Letter to the Editor: Column on MMIWG hurtful and reckless
- Iskwewuk Ewichiwitochik (Women Walking Together) | September 16, 2016
Re: The Dashing Chronicles EFN August 2016 Issue
“Who’s doing the most of the damage? Its boyfriends and husbands” page 12 #MMIWG
This letter to Eagle Feather News is to address the one of the misconceptions and myths about who are committing crimes against indigenous women and girls on the issue of Missing and Murdered Indigenous Women and Girls. According to columnist Winston McLean in the August issue he makes reference to indigenous men as being the ones responsible for those cases that have missing, missing-then-found-murdered by people in our own communities.
The previous Minister of Aboriginal Affairs and Northern Development Canada Bernard Valcourt made similar remarks stating ‘lack of respect for women and girls on reserves’, to the outrage of our leaders around the country and the flawed RCMP Report, yet its true to some degree that some of our indigenous brothers have behaved with violence but how do we as indigenous nations reconcile non-indigenous serial killers that targeted our sisters, Shawn Lamb, Robert Pickton, Bobby Jack Fowler, and John Crawford to name a few ~ I recall don’t have treaty status, or membership in any First Nations band in Canada. Needless to say McLean’s off the cuff tomfoolery is way off from being correct.
As our group read the issue of August upon our co-leaders of Iskwewuk Ewichiwitochik (Women Walking Together) return from Ottawa on August 3, 2016 to attend the Launch and we read first six pages cover the launch of the National Inquiry with pride – only to be appalled by the attempt to simplify and make joke of the serious experiences families experience in MMIWG at the latter pages of this August issue.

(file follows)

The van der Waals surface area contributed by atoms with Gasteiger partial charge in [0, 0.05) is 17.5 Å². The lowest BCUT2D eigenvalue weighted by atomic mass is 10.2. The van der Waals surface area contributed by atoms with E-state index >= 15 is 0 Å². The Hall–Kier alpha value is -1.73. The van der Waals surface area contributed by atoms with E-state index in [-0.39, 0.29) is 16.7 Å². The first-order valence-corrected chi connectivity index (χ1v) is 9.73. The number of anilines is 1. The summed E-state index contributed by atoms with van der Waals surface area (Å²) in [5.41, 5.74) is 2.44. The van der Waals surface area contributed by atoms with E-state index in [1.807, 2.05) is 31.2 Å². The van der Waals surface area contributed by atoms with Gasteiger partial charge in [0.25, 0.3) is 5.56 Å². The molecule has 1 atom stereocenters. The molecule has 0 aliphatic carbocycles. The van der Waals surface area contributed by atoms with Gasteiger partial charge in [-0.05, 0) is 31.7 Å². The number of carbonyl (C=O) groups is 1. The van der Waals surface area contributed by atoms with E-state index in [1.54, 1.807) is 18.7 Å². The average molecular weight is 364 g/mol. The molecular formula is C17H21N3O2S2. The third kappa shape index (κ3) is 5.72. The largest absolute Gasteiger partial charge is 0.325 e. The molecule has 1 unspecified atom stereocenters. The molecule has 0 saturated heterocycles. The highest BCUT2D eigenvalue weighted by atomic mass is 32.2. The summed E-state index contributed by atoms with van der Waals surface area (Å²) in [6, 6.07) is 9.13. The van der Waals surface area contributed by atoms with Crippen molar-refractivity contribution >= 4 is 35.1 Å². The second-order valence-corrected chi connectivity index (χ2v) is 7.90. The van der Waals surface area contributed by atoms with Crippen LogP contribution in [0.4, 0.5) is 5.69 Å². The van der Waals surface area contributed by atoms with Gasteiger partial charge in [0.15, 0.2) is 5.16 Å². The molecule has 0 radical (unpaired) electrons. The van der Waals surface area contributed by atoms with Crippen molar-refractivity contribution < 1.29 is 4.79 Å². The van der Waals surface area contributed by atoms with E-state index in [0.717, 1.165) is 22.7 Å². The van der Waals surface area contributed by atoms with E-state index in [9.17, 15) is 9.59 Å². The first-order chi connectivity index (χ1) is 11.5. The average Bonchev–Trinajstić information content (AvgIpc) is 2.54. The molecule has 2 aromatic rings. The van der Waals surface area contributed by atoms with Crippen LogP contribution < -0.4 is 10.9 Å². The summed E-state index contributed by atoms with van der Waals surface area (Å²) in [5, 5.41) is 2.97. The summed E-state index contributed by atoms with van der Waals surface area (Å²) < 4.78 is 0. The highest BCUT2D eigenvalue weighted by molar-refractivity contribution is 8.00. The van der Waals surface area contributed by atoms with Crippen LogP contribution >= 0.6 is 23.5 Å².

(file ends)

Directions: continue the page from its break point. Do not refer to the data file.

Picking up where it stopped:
It was hurtful, discouraging, deflating, and basically reckless to have the Editor go along with reviewing, authorizing, and publishing this particular piece. It comes at a time where our current Minister of Aboriginal Affairs and Northern Development Canada Carolyn Bennett relies on the leadership of the Saskatchewan families, concerned citizen groups, and indigenous governments that worked hard the last decade to address and make sense of the ongoing tragedy. Let’s not make a mockery of that headway.
We hope that in future issues of EFN as the National Inquiry begins its work and the face to face visits with communities that the Commissioners don’t have to pick up a local newspaper to find these kinds of incorrect sentiments. In addition the upcoming Reconciliation and the Media to be held at the U of S on October 4 and 6, 2016 will ensure that even indigenous columnists and journalists look inward to their own practices of writing that requires fact finding and sincere research on this issue.